The symbol was reduced for clarity as an overlay of two horizontal strokes "=" across two slash-like strokes "//". Examples of it being used to indicate pounds exist at least as far back as 1850; the symbol is described as the "number" character in an 1853 treatise on bookkeeping. And its double meaning is described in a bookkeeping text from 1880; the instruction manual of the Blickensderfer model 5 typewriter appears to refer to the symbol as the "number mark". Some early-20th-century U. S. sources refer to it as the "number sign", although this could refer to the numero sign. A 1917 manual distinguishes between two uses of the sign: "number"; the use of the phrase "pound sign" to refer to this symbol is found from 1932 in U. S. usage. Before this time, still outside the United States, the term "pound sign" was used to refer to the pound currency symbol or the pound weight symbol. An alternative theory is that the name "pound sign" arose from the fact that character encodings used the same code for both the number sign and the British pound sign "£".
Claims have included ISO 646-GB as well as the Baudot code in the late 19th century. The apparent use of the sign to mean pounds weight in 1850 appears to rule out both of these code sets as the origin, although that same reference admits that the earliest reference in print was a decade after Baudot code."Hash sign" is found in South African writings from the late 1960s, from other non-North-American sources in the 1970s. The symbol appears to be used in handwritten material, while in the printing business, the numero symbol and barred-lb are used for "number" and "pounds" respectively. For mechanical devices, it appeared on the keyboard of the Remington Standard typewriter, but was not used on the keyboards used for typesetting, it appeared in many of the early teleprinter codes and from there was copied to ASCII which made it available on computers and thus caused many more uses to be found for the character. The symbol was introduced on the bottom right button of touch-tone keypads in 1968, but that button was not extensively used until the advent of large scale voicemail in the early 1980s.
Mainstream use in the United States is as follows: when it prefixes a number, it is read as "number", as in "a #2 pencil". The one exception is with the # key on a phone, always referred to as the "pound key" or "pound", thus instructions to dial an extension such as #77 are always read as "pound seven seven". When the symbol follows a number, the symbol indicates weight in pounds; this traditional usage still finds handwritten use, may be seen on some signs in markets and groceries. It is commonly known as the "pound sign". In Canada the symbol is called both the "number sign" and the "pound sign"; the American company Avaya has an option in their programming to denote Canadian English, which in turn instructs the system to say "number sign" to callers instead of "pound sign". In the United Kingdom and Ireland, it is called a hash, it is not used as weight or currency. It is not called the "pound sign"; the use of "#" as an abbreviation for "number" may be understood in Britain and Ireland, where there has been business or educational contact with American usage, but use in print is rare and British typewriters had "£" in place of the American "#".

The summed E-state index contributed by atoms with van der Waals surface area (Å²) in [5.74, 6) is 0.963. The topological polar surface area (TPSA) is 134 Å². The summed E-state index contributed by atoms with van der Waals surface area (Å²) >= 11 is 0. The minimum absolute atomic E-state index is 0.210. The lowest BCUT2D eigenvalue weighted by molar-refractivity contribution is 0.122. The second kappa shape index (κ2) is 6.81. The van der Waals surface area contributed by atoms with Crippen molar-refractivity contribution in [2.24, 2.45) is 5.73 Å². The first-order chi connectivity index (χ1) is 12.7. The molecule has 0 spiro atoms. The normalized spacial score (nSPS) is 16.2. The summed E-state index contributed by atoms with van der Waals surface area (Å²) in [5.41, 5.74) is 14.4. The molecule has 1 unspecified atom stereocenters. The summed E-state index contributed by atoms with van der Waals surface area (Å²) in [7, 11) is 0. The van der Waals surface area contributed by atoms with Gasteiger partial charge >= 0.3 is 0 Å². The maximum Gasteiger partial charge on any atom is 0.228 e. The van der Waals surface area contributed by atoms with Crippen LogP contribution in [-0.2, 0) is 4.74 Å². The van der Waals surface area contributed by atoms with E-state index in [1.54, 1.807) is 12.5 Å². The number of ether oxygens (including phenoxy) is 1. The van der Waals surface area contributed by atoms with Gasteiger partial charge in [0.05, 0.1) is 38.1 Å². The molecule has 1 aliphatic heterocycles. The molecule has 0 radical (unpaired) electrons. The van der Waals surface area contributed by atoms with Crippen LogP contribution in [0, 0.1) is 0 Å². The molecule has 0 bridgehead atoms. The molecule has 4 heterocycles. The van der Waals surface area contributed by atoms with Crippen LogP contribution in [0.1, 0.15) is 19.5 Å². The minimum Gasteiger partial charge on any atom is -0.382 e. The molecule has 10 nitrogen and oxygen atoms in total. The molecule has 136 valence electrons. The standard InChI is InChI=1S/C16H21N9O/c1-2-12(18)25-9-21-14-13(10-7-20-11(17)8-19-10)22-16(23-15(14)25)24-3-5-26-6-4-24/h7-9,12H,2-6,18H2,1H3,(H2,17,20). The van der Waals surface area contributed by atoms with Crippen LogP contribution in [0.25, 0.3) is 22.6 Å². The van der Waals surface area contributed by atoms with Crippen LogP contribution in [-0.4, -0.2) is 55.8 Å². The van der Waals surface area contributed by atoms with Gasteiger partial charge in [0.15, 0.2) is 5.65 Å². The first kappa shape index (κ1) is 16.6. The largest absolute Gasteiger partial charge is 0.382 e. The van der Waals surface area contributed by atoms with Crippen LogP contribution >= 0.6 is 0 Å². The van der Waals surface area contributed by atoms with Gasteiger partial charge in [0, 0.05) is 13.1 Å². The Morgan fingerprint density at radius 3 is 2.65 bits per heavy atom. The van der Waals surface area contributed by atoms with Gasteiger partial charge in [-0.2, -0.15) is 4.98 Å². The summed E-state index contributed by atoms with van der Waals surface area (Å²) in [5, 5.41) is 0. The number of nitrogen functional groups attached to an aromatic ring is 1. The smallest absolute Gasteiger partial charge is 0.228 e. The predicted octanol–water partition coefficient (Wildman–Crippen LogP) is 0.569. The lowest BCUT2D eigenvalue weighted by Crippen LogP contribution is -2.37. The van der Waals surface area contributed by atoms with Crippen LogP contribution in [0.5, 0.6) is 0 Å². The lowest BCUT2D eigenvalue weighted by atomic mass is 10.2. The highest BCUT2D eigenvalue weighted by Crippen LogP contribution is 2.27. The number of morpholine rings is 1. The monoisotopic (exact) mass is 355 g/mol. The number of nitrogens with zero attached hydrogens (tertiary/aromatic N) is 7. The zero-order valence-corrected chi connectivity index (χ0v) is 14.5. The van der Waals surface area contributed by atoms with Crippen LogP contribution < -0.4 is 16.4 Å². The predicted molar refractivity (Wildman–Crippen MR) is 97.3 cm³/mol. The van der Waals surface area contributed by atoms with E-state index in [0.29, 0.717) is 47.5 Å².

Where Americans might write "Symphony #5", the British and Irish are more to write "Symphony No. 5", or use the numero sign—"Symphony № 5". To add to the confusion between "£" and "#", in BS 4730, 0x23 represents "£", whereas in ASCII, it represents "#", thus it was common for the same character code to display "#" on US equipment and "£" on British equipment; the symbol has many other names in English: Comment sign Taken from its use in many shell scripts and some programming languages to start comments. Hash, or hash mark Hashtag The word "hashtag" is used when reading social media messages aloud, indicating the start of a hashtag. For instance the text "#foo" is read out loud as "hashtag, foo" (as opposed to "h
Hash marks are short lines, running perpendicular to sidelines or sideboards, used to mark locations in sports. In ice hockey, the hash marks are two pairs of parallel lines on either side of the face-off circles in both ends of the rink. Players must remain on their team's side of the hash mark nearest their own goal during a face-off until the puck hits the ice. In US football and Canadian football, the hash marks are two rows of lines near the middle of the field that are parallel to the side lines; these small lines are used to mark the 1-yard sections between each of the 5-yard lines, which go from sideline to sideline. All plays start with the ball between the hash marks; that is, if the ball is downed in between a hash mark and the nearest sideline, it must be placed on that hash mark for the next play. Prior to the adoption of hash marks, all plays began where the ball was declared dead, including extra point attempts; the hashmarks in that indoor 1932 playoff game were 10 yards from the sideline, that width was adopted by the NFL for the 1933 season.
It was increased to 15 yards in 1935, 20 yards in 1945, to the current 23 yards, 1 foot, 9 inches in 1972. In most forms of professional football in the U. S. including the National Football League and most forms of indoor football, the hash marks are in line with the goal posts, both being 18 feet 6 inches apart in the NFL and between 9 and 10 feet in indoor football. High school football, college football and Canadian football have hash marks wider than the goal posts; the college football standard, the previous standard in the NFL, is 40 feet apart, introduced in 1993. The college width was the same as the high school standard, at one-third of the width of the field; the Canadian standard is 51 feet in width, 24 yards from each sideline. A Canadian football field width is 65 yards, 35 feet wider than those in the United States